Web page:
10 March 2017

Unveiling The Unseen (1937 – 1971) @ Islamic Arts Museum Malaysia

Pictorialist or Modernist? An irreverent argument, as what we see is contemporary history. Raja Ihsan Shah unpacks and exhibits more material from the archives containing Sultan Ismail Nasiruddin Shah’s photographic negatives and slides. On display are 58 well-composed pictures of Terengganu and other places around the world, many of which look like it was taken from an upstairs hotel room. Wall statements clarify photographic techniques utilized, including four hand-coloured photographs attributed to the zokinkage technique. One curious example titled ‘Broken gate and bicycle, Singapore’ depicts the subject matter with a blue sky background, yet Raja Ihsan revealed in a talk that the cloud was actually painted on, and not part of the original black & white photo. 

Port Swettenham, Klang, Selangor (1957)

Images with local context are invariably more interesting to the local visitor, such as the beautiful reflections in ‘Morning. Taiping Lake Garden, Perak’, and people at work in sunny ‘Port Swettenham, Klang, Selangor’. Ships and coastal areas are evidently close to the Sultan’s heart, some brilliant examples include one stunning capture of coconut ‘Trees. Marang, Terengganu’, a high-contrast portrait of ‘Fisherman with paddle and net’, one junk surrounded by modern ships in Penang Harbour, and a sailboat named kemajuan. The two latter works present signs of modernisation, a theme also featured brilliantly via four photographs on a single display wall, which juxtapose pictures of fishermen on a beach with a land excavation, mending nets with the ‘Sungai Besi Airfield’.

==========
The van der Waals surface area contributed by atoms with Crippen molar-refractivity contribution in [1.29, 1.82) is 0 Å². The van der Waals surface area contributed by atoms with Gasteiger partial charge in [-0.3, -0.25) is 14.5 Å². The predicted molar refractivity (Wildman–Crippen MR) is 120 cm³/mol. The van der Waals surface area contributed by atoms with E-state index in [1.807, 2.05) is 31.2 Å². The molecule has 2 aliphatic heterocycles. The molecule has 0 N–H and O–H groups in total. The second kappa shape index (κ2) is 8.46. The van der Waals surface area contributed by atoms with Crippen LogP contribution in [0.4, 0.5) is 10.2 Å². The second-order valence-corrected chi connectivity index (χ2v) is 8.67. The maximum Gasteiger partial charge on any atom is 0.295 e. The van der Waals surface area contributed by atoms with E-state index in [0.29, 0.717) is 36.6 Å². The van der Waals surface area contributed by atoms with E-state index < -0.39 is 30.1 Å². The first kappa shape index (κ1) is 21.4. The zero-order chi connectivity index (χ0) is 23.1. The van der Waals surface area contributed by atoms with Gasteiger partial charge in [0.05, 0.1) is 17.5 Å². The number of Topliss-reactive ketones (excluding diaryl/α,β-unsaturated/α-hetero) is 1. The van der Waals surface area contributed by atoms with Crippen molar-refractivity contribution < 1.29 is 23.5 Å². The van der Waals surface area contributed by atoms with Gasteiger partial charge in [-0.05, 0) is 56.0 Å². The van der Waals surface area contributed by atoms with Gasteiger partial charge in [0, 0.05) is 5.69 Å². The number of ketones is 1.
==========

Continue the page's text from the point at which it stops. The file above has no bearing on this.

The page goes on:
Junk, Penang Harbour (1952)

It appears to be a conscious curatorial decision to show a wide range of photographs, and the presentation – which includes a video of Raja Ihsan trawling through rooms of archival materials – is simple and attractive. However, it is not stated anywhere who came up with the titles of the photographs, and the exact year when prints were developed. Unseen too is the inherent privilege of these vantage points. The Sultan had access to good cameras, as one imagines a number of the exhibits were taken on official visits. He is sometimes flanked by officials, whether the subject matter is a crowd of people (Sungai Tong, Terengganu), or empty streets (‘The Weld during the curfew of 14th May 1969’).  If it takes a king to record history for contemporary interpretations, so be it, whatever form that may take.

The Weld during the curfew of 14th May 1969

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